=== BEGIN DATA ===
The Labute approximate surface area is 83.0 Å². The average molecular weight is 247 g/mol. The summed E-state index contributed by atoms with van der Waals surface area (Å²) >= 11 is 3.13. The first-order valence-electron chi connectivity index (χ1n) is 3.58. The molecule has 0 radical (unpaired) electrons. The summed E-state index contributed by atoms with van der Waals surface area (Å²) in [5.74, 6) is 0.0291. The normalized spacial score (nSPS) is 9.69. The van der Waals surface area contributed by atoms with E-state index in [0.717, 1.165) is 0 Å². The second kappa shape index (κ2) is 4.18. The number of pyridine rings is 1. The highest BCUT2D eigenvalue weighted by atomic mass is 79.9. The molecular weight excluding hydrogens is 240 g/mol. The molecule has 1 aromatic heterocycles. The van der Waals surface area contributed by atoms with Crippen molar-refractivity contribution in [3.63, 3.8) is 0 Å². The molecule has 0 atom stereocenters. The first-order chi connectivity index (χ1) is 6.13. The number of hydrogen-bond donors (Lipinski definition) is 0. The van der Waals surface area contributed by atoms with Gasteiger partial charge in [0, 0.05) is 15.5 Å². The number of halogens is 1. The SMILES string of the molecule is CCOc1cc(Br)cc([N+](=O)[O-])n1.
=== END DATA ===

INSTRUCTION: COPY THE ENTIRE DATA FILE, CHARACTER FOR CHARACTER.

The Labute approximate surface area is 83.0 Å². The average molecular weight is 247 g/mol. The summed E-state index contributed by atoms with van der Waals surface area (Å²) >= 11 is 3.13. The first-order valence-electron chi connectivity index (χ1n) is 3.58. The molecule has 0 radical (unpaired) electrons. The summed E-state index contributed by atoms with van der Waals surface area (Å²) in [5.74, 6) is 0.0291. The normalized spacial score (nSPS) is 9.69. The van der Waals surface area contributed by atoms with E-state index in [0.717, 1.165) is 0 Å². The second kappa shape index (κ2) is 4.18. The number of pyridine rings is 1. The highest BCUT2D eigenvalue weighted by atomic mass is 79.9. The molecular weight excluding hydrogens is 240 g/mol. The molecule has 1 aromatic heterocycles. The van der Waals surface area contributed by atoms with Crippen molar-refractivity contribution in [3.63, 3.8) is 0 Å². The molecule has 0 atom stereocenters. The first-order chi connectivity index (χ1) is 6.13. The number of hydrogen-bond donors (Lipinski definition) is 0. The van der Waals surface area contributed by atoms with Gasteiger partial charge in [0, 0.05) is 15.5 Å². The number of halogens is 1. The SMILES string of the molecule is CCOc1cc(Br)cc([N+](=O)[O-])n1.